When our kids graduate, we will provide scholarships and loans so that they can attend college or vocational training programs if they choose. And although most of our kids are still in elementary and middle schools, we’re making our Scholarship Fund a big priority over the next few years, soliciting private donations and encouraging our church partners and other sponsors to set aside funds to provide a high-quality post-secondary education for the kids they’re currently supporting.

Question: UNICEF is concerned about the emotional loss that the children may feel from exposure to a revolving door of volunteers. "While at the orphanage most volunteers seek to build emotional bonds with the children so they can feel they made a difference. Though well intended, this leads to a never-ending round of abandonment." Do you think this is something you need to be concerned about at Asia's Hope? How can you know that visits from mission teams are helping more than hurting?

This is certainly something to be concerned about. And this type of issue is one that we’ve addressed a multiple levels in our organization. A bit of context, first. There are a number of orphanages in Cambodia and across the developing world who rely on donations from “voluntourists” to fund their operations. This is a very risky model that opens the kids up to all kinds of potential dangers.

Aside from the very real attachment-related issues identified by UNICEF in the article you mention, children at these types of institutions are subject to wild fluctuations in the level of care they receive – when they get lots of visitors, they have enough food and medicine and money for schools. When they don’t, they don’t.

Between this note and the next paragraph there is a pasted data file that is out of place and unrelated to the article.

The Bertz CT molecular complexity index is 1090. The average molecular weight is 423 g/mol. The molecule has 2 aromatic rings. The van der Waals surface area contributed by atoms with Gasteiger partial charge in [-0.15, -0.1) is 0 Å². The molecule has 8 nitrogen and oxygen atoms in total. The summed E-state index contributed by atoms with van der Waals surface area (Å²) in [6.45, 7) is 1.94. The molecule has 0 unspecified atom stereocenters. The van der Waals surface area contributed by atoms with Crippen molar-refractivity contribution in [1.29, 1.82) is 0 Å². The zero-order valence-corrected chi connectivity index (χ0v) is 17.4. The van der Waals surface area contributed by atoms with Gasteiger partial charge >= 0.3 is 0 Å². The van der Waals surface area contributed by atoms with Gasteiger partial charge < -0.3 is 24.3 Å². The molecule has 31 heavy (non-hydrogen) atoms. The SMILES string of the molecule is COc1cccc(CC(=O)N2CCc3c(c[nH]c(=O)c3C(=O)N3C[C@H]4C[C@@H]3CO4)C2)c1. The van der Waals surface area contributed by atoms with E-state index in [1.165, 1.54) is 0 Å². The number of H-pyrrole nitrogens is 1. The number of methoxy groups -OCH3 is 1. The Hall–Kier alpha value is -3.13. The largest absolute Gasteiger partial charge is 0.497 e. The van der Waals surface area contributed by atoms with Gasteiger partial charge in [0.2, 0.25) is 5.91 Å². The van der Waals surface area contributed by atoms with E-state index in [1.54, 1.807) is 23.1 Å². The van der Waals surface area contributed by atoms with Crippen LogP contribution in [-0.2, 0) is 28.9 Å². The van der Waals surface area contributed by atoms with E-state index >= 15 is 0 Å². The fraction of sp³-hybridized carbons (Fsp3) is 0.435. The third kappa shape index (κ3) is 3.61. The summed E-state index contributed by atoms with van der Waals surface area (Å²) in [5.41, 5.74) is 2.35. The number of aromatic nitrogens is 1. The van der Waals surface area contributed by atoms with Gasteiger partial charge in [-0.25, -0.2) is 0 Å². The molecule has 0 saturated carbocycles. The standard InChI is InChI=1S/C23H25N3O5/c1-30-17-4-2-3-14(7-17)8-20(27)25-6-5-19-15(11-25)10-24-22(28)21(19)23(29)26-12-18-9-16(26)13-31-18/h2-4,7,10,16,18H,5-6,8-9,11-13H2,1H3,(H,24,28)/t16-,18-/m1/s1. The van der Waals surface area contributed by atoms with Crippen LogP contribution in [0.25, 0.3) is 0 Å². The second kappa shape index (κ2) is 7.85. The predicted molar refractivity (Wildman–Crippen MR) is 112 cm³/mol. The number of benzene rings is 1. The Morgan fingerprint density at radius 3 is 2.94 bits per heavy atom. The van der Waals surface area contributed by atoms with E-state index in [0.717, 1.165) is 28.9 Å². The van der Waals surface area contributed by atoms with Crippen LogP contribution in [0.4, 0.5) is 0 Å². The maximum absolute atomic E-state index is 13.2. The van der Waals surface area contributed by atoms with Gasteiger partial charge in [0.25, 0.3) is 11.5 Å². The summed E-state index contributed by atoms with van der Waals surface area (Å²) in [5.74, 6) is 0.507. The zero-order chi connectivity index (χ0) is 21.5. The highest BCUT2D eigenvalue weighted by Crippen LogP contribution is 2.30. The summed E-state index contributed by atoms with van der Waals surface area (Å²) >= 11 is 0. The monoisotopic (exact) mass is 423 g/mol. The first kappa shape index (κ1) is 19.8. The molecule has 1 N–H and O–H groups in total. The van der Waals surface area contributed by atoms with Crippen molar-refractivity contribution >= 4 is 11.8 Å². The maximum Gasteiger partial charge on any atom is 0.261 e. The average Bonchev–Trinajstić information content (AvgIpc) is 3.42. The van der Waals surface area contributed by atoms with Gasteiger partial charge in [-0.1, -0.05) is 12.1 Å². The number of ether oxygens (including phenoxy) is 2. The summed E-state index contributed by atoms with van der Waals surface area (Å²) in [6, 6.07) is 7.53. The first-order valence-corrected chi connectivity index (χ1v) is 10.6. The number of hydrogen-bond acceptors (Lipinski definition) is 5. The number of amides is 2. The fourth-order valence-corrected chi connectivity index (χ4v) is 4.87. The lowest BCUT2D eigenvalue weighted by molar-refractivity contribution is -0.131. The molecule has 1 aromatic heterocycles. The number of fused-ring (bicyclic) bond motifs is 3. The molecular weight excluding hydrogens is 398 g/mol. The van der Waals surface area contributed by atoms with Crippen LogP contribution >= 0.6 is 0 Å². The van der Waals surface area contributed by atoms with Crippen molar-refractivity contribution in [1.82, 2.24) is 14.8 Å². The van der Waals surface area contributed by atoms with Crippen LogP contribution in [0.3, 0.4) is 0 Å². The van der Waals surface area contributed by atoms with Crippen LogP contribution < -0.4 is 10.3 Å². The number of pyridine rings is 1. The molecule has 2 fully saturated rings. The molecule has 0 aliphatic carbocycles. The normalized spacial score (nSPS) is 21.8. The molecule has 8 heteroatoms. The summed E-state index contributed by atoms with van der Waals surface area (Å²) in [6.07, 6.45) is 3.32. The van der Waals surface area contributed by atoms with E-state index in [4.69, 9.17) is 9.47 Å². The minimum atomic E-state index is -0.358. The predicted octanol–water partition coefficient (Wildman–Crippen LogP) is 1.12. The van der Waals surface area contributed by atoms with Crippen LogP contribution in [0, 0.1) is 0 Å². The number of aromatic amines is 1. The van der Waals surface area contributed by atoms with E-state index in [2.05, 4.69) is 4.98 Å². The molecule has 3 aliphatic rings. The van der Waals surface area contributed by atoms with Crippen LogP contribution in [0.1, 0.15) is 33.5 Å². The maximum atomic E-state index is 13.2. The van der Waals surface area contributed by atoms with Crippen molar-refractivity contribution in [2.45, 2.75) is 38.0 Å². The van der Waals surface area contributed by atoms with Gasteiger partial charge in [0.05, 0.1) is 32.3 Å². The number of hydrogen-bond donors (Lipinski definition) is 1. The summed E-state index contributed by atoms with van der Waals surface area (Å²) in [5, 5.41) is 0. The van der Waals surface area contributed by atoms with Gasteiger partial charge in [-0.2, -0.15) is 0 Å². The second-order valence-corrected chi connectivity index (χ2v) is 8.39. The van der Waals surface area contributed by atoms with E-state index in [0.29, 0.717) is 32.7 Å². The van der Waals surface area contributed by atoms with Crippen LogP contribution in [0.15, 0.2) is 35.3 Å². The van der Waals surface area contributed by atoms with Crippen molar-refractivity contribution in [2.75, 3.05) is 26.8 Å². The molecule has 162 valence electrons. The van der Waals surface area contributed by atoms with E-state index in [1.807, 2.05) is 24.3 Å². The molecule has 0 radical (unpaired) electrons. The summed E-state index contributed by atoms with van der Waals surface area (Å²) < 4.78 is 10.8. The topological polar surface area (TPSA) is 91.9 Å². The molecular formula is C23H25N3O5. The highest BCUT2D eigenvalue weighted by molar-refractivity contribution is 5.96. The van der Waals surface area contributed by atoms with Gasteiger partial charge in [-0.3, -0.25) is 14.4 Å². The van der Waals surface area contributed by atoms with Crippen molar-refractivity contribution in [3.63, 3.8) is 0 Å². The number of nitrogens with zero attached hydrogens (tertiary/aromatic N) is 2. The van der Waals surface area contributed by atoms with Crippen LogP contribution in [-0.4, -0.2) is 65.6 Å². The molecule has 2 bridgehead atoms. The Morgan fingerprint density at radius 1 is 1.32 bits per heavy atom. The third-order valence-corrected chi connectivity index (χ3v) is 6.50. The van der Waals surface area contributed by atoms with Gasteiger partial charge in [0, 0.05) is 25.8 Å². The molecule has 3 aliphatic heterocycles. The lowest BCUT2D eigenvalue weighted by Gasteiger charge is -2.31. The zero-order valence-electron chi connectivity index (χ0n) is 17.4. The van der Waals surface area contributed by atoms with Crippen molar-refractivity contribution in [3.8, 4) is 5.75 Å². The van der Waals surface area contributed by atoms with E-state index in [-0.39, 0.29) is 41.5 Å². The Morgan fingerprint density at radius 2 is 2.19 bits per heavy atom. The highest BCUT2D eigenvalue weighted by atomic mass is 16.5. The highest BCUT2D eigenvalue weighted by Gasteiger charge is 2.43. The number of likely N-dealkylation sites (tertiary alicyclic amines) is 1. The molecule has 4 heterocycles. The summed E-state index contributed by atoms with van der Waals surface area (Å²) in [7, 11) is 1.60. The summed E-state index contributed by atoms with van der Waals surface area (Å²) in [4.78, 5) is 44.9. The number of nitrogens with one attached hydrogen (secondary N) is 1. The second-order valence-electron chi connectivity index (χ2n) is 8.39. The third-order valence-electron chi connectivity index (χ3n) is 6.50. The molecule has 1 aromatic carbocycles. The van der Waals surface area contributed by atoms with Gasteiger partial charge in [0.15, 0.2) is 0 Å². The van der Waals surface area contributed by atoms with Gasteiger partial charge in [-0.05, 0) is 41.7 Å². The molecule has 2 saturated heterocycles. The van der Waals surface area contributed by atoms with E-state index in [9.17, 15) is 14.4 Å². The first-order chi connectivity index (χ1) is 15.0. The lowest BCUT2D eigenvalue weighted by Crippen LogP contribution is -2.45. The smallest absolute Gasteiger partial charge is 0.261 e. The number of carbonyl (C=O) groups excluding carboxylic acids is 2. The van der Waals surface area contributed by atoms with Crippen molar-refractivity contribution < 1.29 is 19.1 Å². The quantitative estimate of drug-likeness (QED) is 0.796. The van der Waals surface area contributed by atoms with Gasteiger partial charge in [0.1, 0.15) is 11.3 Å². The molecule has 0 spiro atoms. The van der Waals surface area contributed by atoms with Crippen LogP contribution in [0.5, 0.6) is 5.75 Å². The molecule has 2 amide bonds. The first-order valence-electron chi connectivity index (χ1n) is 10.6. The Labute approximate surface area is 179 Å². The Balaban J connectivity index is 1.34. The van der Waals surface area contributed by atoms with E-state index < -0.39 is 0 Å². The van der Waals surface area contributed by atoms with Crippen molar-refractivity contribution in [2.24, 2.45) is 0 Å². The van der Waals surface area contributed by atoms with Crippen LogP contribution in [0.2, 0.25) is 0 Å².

Also, this type of an arrangement is a child-protection nightmare. By inviting a never-ending stream of strangers, you drastically increase the chances of giving pedophiles access to vulnerable children who may be abused at the institution due to poor oversight by the staff or enticed away from the institution by offers of money or promises of other favors. As a result, many people who walk away from these types of visits feeling like they’ve done something good for the kids, actually end up propagating a model that can be harmful. 

Although we at Asia’s Hope do host visitors from abroad at our children’s homes, our model is philosophically, strategically and tactically very different from that critiqued by UNICEF and others as “orphanage tourism.”

Asia’s Hope is not a volunteer placement organization, nor are we a short term missions oriented ministry. We exist to provide high-quality, family-style residential care for orphaned children at high risk of sexual and economic exploitation. The good of the children is always our top priority. All of our homes enjoy stable, ample funding from Asia’s Hope International, which recruits church partners in North America into long-term relationships with individual homes. We work hard to foster real, respectful relationships between the staff and kids at our homes and the leadership and selected congregants at the partnering churches. To maintain that relationship, we facilitate visits from the partnering churches, usually one or two times a year. Each visit operates under the authority of a partnering church, and within strict guidelines detailed in our child protection policy. We also occasionally host “vision trips,” designed to recruit churches and key donors into long-term funding relationships with Asia’s Hope. On a very limited basis, we also permit families who have supported Asia’s Hope in the context of a church partnership to visit the homes.